Researchers from Stephen Quake's laboratory at Stanford University have combined a haplotyping technique with whole-genome sequencing, demonstrating in a proof-of-principle study that an entire fetal genome can be determined from maternal plasma without genetic information from the father.
The proof-of-principle study was published last week in Nature and demonstrates a noninvasive method for determining clinically relevant alleles in a fetal genome from maternal plasma.
While the method is not yet practical for a clinical setting, co-lead author Wei Gu told Clinical Sequencing News that a possible application for the approach would be to do carrier screening on the mother for a small number of diseases, and then to follow that up with targeted sequencing of maternal plasma.
That technique uses microfluidics to phase chromosomes. When applying the method to maternal plasma, the researchers can determine the two different maternal haplotypes. Then, whole-genome sequencing of maternal plasma plus "allele counting" enables the team to determine which maternal haplotype was passed along to the fetus. Piecing together the inherited paternal haplotype requires both the sequence data plus imputation. The fetal genome is then constructed from the inherited maternal and paternal haplotypes.
Quake's team verified the approach on two different pregnant women, one of whom was carrying a normal fetus and another who was carrying a fetus with a heterozygous deletion on chromosome 22, which is associated with DiGeorge syndrome, a heterogeneous disorder that can cause congenital heart disease, defects in the palate, neuromuscular problems, and learning disabilities, among other problems.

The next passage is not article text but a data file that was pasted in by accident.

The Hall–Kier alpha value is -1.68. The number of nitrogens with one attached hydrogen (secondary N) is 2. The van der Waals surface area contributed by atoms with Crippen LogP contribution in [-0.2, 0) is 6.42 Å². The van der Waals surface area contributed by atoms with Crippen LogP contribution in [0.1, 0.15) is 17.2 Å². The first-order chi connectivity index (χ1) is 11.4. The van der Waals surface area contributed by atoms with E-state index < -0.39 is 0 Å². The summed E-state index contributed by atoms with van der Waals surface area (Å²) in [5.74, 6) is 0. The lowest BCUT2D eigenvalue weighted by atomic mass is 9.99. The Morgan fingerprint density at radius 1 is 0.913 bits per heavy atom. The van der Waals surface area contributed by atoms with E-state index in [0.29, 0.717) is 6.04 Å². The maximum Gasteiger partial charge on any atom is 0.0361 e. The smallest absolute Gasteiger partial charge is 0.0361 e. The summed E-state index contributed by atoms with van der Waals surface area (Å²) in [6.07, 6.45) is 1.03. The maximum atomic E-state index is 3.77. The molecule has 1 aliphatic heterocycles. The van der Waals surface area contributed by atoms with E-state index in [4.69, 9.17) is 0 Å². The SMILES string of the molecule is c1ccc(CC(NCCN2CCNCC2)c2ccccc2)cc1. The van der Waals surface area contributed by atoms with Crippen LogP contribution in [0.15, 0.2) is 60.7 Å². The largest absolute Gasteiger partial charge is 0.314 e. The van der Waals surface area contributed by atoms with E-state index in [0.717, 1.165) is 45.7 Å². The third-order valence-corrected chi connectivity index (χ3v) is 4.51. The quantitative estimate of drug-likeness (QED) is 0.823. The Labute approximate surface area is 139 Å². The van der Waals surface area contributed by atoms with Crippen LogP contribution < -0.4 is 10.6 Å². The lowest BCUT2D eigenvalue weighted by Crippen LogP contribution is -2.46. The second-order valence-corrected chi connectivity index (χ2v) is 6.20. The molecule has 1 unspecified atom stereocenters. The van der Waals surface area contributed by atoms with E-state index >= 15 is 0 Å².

They used their microfluidic phasing technique on three or four cells from each sample and also genotyped cord blood that was collected at delivery to serve as a reference for the fetal genotypes.
All samples were sequenced on the Illumina platform. DNA from the healthy fetus during the first trimester was sequenced to 53-fold haploid coverage and again during the second trimester to 21-fold coverage. The affected fetus was sequenced during the third trimester to 1.3-fold coverage.
Paternally inherited haplotypes were reconstructed through a combination of detecting paternal-specific alleles from the sequence data and also through imputation. The researchers were able to detect between 66 percent and 70 percent of the paternally inherited alleles, and were also able to deduce about 70 percent of paternally inherited haplotypes using imputation.
The method was able to identify the deletion on chromosome 22 from the mother carrying the fetus affected with DiGeorge syndrome.
Next, they wanted to see if they could determine the clinically relevant portions of the fetal genome by applying the counting method to the exome. They tested the method from the sample with the healthy fetus from all three trimesters, sequencing the fetal exome to over 100-fold coverage in each sample.
The greater sequencing depth increased their ability to assign fetal genotypes and detect paternal specific alleles. "In all three trimesters, fetal genotypes could be assigned robustly at loci where the mother is homozygous," the authors wrote.